I sighed. I was sick of Iraq. Everyone was sick of Iraq on New Years Eve, 2005, both Bush supporters and Bush haters. It was just an ugly mess. “They just had an election,” I said. “The Iraqi people. They dipped their fingers in purple ink and . . .”
“Yes yes,” interrupted the Time Traveler as if recalling something further back in time, and much less important, than Athens versus Syracuse. “The free elections. Purple fingers. Democracy in the Mid-East. The Palestinians are voting as well. You will see in the coming year what will become of all that.”
The Time Traveler drank some Scotch, closed his eyes for a second, and said, “Sun Tzu writes – The side that knows when to fight and when not to will take the victory. There are roadways not to be traveled, armies not to be attacked, walled cities not to be assaulted.”
“All right, goddammit,” I said irritably. “Your point’s made. So we shouldn’t have invaded Iraq in this . . . what did you call it? This Long War with Islam, this Century War. We’re all beginning to realize that here by the end of 2005.”
The Time Traveler shook his head. “You’ve understood nothing I’ve said. Nothing. Athens failed in Syracuse – and doomed their democracy – not because they fought in the wrong place and at the wrong time, but because they weren’t ruthless enough. They had grown soft since their slaughter of every combat-age man and boy on the island of Melos, the enslavement of every woman and girl there. The democratic Athenians, in regards to Syracuse, thought that once engaged they could win without absolute commitment to winning, claim victory without being as ruthless and merciless as their Spartan and Syracusan enemies. The Athenians, once defeat loomed, turned against their own generals and political leaders – and their official soothsayers. If General Nicias or Demosthenes had survived their captivity and returned home, the people who sent them off with parades and strewn flower petals in their path would have ripped them limb from limb. They blamed their own leaders like a sun-maddened dog ripping and chewing at its own belly.”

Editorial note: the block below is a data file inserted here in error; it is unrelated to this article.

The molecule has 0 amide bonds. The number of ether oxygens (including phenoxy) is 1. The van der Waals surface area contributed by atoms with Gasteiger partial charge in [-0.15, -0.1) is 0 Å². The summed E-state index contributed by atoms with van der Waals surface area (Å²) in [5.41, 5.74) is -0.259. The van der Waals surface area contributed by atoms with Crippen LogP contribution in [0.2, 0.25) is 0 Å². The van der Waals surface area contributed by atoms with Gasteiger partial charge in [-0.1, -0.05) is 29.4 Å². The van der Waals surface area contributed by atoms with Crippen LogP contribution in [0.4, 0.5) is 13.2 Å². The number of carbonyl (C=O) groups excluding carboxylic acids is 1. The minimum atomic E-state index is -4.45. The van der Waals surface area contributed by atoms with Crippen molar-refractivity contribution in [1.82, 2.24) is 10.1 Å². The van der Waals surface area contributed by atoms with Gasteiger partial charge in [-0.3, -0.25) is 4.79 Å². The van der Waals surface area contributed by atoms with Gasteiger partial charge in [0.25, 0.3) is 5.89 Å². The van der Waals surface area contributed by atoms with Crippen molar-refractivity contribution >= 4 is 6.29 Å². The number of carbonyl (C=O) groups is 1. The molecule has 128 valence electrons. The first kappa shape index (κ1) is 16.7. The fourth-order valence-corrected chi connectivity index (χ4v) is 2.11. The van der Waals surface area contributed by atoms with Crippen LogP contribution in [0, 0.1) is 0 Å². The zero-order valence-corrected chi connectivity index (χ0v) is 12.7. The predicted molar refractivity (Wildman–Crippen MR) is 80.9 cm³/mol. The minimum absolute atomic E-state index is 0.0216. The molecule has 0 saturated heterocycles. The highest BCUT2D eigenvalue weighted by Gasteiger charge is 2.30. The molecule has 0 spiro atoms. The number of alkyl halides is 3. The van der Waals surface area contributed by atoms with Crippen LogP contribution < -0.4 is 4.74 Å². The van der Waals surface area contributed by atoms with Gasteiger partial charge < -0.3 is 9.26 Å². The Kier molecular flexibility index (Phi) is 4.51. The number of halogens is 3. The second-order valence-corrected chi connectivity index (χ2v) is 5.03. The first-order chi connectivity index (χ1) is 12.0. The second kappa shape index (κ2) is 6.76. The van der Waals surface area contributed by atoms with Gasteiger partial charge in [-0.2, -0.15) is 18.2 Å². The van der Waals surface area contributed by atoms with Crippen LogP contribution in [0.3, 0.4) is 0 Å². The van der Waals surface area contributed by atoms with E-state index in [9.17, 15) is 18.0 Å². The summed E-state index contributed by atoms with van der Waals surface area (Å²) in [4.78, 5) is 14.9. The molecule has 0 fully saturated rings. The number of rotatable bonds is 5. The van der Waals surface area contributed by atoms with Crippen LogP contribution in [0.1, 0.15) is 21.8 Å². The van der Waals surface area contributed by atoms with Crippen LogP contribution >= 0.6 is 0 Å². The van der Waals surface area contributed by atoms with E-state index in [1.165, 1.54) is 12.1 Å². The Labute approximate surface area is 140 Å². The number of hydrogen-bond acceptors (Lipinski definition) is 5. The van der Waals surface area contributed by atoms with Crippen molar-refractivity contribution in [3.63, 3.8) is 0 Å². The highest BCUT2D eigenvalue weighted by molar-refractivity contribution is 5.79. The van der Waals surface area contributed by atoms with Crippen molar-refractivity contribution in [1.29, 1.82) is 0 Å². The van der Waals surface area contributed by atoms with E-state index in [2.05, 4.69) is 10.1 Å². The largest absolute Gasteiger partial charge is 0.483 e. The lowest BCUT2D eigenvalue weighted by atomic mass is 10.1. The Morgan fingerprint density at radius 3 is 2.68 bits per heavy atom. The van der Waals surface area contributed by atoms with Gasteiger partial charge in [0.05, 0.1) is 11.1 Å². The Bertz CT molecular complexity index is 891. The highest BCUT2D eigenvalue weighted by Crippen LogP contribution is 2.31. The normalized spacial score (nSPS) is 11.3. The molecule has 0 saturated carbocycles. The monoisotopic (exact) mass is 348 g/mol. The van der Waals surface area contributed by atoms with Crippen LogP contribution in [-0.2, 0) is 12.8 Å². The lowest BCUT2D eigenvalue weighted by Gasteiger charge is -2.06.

I thought about this. I had no idea what the hell he was saying or how it related to the future.
“You came back in time to lecture me about Thucydides?” I said. “Athens? Syracuse? Sun-Tzu? No offense, Mr. Time Traveler, but who gives a damn?”
The Time Traveler rose so quickly that I flinched back in my chair, but he only refilled his Scotch. This time he refilled my glass as well. “You probably should give a damn” he said softly. “ In 2006, you’ll be ripping and tearing at yourselves so fiercely that your nation – the only one on Earth actually fighting against resurgent caliphate Islam in this long struggle over the very future of civilization – will become so preoccupied with criticizing yourselves and trying to gain short-term political advantage, that you’ll all forget that there’s actually a war for your survival going on. Twenty-five years from now, every man or woman in America who wishes to vote will be required to read Thucydides on this matter. And others as well. And there are tests. If you don’t know some history, you don’t vote . . . much less run for office. America’s vacation from knowing history ends very soon now . . . for you, I mean. And for those few others left alive in the world who are allowed to vote.”
“You’re shitting me,” I said.
“I am shitting you not,” said the Time Traveler.